Tom Rogers, former Janesville assistant city manager, dies at age 71

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Elliot Hughes
August 11, 2015

JANESVILLE -- Tom Rogers, a 27-year public servant for the city of Janesville remembered for being a natural leader who loved local government, died Sunday. He was 71.

Rogers served as the city's director of public works from 1979 to 1987, when he was promoted to assistant city manager, a position he held until his retirement in 2007. His wife, Harriet, said heart failure was the cause of death.

Funeral arrangements are pending with the Schneider Funeral Home in Janesville.

"The first day I met Tom--he picked me up at the airport--it was clear to me he was an exceptional individual, both as a professional and as a human being,” said former City Manager Steve Sheiffer, who began that job in 1987. He promoted Rogers to assistant city manager after two months of knowing him.

Sheiffer said Rogers served the city at a time when it “experienced a very significant growth on the east side” and credited Rogers with building the infrastructure to handle it.

Rogers helped turn a number of city project ideas into reality. Among others, they include construction of the Youth Sports Complex, Janesville's landfill, the Highway 11 bypass, the Janesville Transit System's Transfer Center, the Police Services Building and renovation of the Senior Center.

A framed collage of photos of Rogers standing at the sites of various projects he helped get off the ground sits in a planning conference room in City Hall.

“He got great, great satisfaction out of his job,” Harriet Rogers said.

Rogers was born in Steubenville, Ohio, but attended high school in Miami, Florida, where he met Harriet. She said the two attended different universities but stayed in touch by letter for four years before marrying in 1967. They had three children together.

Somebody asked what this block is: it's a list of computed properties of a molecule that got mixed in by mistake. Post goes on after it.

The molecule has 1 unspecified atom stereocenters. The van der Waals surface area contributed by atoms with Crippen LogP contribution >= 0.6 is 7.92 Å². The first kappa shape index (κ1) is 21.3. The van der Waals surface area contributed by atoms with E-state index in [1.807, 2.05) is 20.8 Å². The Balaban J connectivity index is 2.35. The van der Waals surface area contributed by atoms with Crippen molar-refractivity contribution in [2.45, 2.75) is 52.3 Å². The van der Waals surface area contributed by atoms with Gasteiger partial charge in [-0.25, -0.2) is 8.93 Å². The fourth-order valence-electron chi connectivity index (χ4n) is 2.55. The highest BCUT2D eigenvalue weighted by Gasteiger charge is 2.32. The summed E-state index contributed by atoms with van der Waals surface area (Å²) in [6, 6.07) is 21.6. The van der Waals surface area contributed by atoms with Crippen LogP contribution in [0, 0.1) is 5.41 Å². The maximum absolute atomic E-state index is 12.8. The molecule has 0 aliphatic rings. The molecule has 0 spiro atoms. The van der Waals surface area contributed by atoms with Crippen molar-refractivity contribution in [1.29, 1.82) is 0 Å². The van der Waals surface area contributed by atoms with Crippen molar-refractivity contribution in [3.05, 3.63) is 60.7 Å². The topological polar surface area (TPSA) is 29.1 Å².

Rogers received bachelor's degrees in history and political science as well as a master's degree in urban planning from the University of Tennessee, Knoxville. He worked as a planner and director of public works for Johnson City, Tennessee, for six years before moving to Janesville.

Those who worked with him described him as an outgoing, tough and fair coworker with a “disarming” Tennessean drawl and barbecue skill.

“His passion for work, he had the same passion for life,” said City Assessor Richard Haviza. “His family was just so important to him. He cared about all of us here (at City Hall)."

Rogers had a penchant for remembering minute details. “This number can't be right” was a phrase everyone who worked for him heard, said Operations Director John Whitcomb.

“He had a steel-trap memory,” said Planning Services Manager Duane Cherek. “He demanded the best out of city staff and just by his presence made you work hard. That sticks with you for rest of your working career.”

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